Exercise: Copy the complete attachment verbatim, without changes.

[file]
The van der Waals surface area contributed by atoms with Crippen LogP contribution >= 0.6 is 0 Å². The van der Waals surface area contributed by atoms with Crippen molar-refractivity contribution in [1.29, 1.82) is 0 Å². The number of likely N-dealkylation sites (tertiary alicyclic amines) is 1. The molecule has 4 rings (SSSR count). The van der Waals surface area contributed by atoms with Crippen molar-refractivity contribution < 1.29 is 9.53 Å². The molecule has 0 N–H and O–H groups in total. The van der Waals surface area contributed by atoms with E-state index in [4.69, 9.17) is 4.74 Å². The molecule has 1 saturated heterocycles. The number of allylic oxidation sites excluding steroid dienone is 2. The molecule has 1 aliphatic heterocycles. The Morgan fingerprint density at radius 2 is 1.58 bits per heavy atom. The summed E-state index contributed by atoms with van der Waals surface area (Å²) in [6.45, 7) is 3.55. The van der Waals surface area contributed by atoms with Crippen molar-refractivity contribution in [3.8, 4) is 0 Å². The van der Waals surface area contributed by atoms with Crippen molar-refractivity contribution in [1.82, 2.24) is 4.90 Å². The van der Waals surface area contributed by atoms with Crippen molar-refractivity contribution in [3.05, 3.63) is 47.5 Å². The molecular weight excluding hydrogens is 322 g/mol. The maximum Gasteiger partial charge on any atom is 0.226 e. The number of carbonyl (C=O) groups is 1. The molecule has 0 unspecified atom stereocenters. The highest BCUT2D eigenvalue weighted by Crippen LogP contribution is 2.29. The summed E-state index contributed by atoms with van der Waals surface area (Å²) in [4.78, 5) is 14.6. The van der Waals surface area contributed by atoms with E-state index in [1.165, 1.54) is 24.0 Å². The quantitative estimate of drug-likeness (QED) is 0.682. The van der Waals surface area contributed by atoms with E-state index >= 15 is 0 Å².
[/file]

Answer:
The van der Waals surface area contributed by atoms with Crippen LogP contribution >= 0.6 is 0 Å². The van der Waals surface area contributed by atoms with Crippen molar-refractivity contribution in [1.29, 1.82) is 0 Å². The number of likely N-dealkylation sites (tertiary alicyclic amines) is 1. The molecule has 4 rings (SSSR count). The van der Waals surface area contributed by atoms with Crippen molar-refractivity contribution < 1.29 is 9.53 Å². The molecule has 0 N–H and O–H groups in total. The van der Waals surface area contributed by atoms with E-state index in [4.69, 9.17) is 4.74 Å². The molecule has 1 saturated heterocycles. The number of allylic oxidation sites excluding steroid dienone is 2. The molecule has 1 aliphatic heterocycles. The Morgan fingerprint density at radius 2 is 1.58 bits per heavy atom. The summed E-state index contributed by atoms with van der Waals surface area (Å²) in [6.45, 7) is 3.55. The van der Waals surface area contributed by atoms with Crippen molar-refractivity contribution in [3.8, 4) is 0 Å². The van der Waals surface area contributed by atoms with Crippen molar-refractivity contribution in [1.82, 2.24) is 4.90 Å². The van der Waals surface area contributed by atoms with Crippen molar-refractivity contribution in [3.05, 3.63) is 47.5 Å². The molecular weight excluding hydrogens is 322 g/mol. The maximum Gasteiger partial charge on any atom is 0.226 e. The number of carbonyl (C=O) groups is 1. The molecule has 0 unspecified atom stereocenters. The highest BCUT2D eigenvalue weighted by Crippen LogP contribution is 2.29. The summed E-state index contributed by atoms with van der Waals surface area (Å²) in [4.78, 5) is 14.6. The van der Waals surface area contributed by atoms with E-state index in [1.165, 1.54) is 24.0 Å². The quantitative estimate of drug-likeness (QED) is 0.682. The van der Waals surface area contributed by atoms with E-state index >= 15 is 0 Å².